Since everyone’s already heard all the analysts’ opinions on Michigan’s unfortunate postseason fate, I decided the best way to handle the blow would be to rank the top-four Bowl Championship controversies.

Morgan Morel

No. 4: 2000.

In what’s become a common BCS trend, the regular season ended with an undefeated and a one-loss team in the championship game. Florida State recovered from an early-season loss to Miami – which coincidentally also finished with one loss – to place second in the standings. The Hurricanes were also ranked second in both human polls, but in the BCS computation, Miami couldn’t beat out Florida State. The Seminoles entered the game as a 10.5-point favorite, but the Sooners rolled to a 13-2 win. Florida State coach Bobby Bowden even commented on the matchup after the game.

“When I look at it now, I think it should have been Miami and Oklahoma,” Bowden said to The Associated Press. “We didn’t look like we belonged here.”

At least he was willing to acknowledge a mistake had been made.

No. 3: 2004.

Every year, BCS antagonists prayed for more than two teams to finish the regular season undefeated. They thought that kind of scenario would force the conference commissioners to get together and find a new system to decide the National Championship.

Well, 2004 was the BCS critics’ year. Southern Cal, Oklahoma and Auburn all finished the season with perfect records, but after adding up the numbers, the Trojans and Sooners took the top-two spots in the BCS. Auburn had survived a brutal Southeastern Conference schedule, which somehow holds more weight now when the pollsters consider who should go where. In 2004, it wasn’t good enough for the computers, and the Trojans and Sooners squared off for the title.

In the Orange Bowl, Southern Cal dismantled Oklahoma 55-19, taking the National Championship and leaving Auburn coach Tommy Tuberville whining for months afterward – apparently a common trend among SEC coaches.

No. 2: 2001.

Miami entered the season the hands-down favorite to take home the National Championship, and as the season progressed, Nebraska looked poised to contend for the chance. The Cornhuskers finished 11-1 with just one glaring weakness: They didn’t win their own conference. Colorado handily defeated Nebraska, 62-36, in the Big 12 Championship Game, but when the rankings were averaged, the Cornhuskers remained entrenched in the No. 2 spot. That resilience didn’t help them beat Miami, as the Hurricanes rolled over Nebraska 37-14 in the Rose Bowl to claim the National Championship.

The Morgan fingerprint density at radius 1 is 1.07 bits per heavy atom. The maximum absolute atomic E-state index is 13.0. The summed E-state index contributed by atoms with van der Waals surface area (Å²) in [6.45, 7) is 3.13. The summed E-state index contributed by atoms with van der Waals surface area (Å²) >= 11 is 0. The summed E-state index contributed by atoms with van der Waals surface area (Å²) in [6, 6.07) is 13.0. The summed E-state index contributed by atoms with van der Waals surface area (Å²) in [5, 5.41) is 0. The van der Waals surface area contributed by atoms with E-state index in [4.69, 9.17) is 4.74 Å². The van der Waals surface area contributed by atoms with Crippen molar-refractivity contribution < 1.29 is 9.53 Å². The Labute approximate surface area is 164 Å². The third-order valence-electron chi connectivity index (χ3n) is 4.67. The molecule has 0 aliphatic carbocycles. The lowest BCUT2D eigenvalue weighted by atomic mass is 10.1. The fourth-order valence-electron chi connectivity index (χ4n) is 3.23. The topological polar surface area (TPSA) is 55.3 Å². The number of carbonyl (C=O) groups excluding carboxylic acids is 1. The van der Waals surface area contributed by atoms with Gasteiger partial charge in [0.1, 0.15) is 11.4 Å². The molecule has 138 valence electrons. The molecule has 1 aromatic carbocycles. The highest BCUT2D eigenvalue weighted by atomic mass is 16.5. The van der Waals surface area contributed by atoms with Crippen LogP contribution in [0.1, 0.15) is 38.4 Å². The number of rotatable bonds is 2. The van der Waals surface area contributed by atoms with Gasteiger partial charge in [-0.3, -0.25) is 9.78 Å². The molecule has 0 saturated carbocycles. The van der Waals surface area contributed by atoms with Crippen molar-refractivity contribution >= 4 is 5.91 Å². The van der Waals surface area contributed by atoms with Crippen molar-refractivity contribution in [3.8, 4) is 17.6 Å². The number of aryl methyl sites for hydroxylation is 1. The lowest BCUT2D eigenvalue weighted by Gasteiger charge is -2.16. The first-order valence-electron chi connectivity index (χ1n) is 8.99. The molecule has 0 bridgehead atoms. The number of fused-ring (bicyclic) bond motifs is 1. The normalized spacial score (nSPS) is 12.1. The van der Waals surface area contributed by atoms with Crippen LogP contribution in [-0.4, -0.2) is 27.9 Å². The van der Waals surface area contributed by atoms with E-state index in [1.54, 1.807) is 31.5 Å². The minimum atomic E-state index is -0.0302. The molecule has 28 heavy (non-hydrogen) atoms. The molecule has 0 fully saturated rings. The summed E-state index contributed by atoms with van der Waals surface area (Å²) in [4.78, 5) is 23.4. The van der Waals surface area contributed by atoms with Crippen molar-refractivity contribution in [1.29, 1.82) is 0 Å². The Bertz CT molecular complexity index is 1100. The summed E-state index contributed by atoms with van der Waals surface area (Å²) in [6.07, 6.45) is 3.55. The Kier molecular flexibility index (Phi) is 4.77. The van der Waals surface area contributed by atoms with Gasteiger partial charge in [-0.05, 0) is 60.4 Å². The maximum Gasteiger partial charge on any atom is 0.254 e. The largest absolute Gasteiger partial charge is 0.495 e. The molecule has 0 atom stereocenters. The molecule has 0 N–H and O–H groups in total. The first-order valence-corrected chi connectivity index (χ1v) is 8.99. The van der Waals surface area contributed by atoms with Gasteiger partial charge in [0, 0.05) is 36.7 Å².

No.3 Oregon also sported a 10-1 record, but the Ducks were left out of the National Championship conversation because their strength of schedule was too weak.

No. 1: 2003.

Michigan-Nebraska was supposed to be the last split National Championship, or at least that’s the problem the BCS should have fixed. But in 2003, the greatest BCS controversy yet unfolded in the final few weeks of the season.

Oklahoma and Louisiana State went through the regular season as clear-cut favorites to make the title game. And Southern Cal had an outside shot after rebounding from an early loss to California to finish the regular season 11-1. The Sooners dominated every team they played until running into Kansas State in the Big 12 Championship Game. Oklahoma lost badly, but the Sooners’ performance throughout the season gave them enough room that the loss didn’t change their final destination. Oklahoma fell just one spot in the BCS standings, to No. 2. The final BCS rankings proved late-season losses aren’t that harmful.

Still, the National Championship matchup between Louisiana State and Oklahoma in the Sugar Bowl suggested that one of the two teams didn’t belong there, as the Tigers won 21-14 in a game that wasn’t as close as the score indicates.

After Southern Cal’s victory over Michigan in the Rose Bowl, both The Associated Press and Coaches Polls voted Southern Cal No. 1. But, the computer rated Louisiana State the National Champions. The two teams split the honor, and controversy remained the name of the game for the BCS.

So there you have it. While you might feel too depressed to go on this holiday season, at least take some solace in previous team’s misfortunes.

It’ll beat that hand-knitted sweater you get from your grandma.

Wright can be reached at kpwr@umich.edu.

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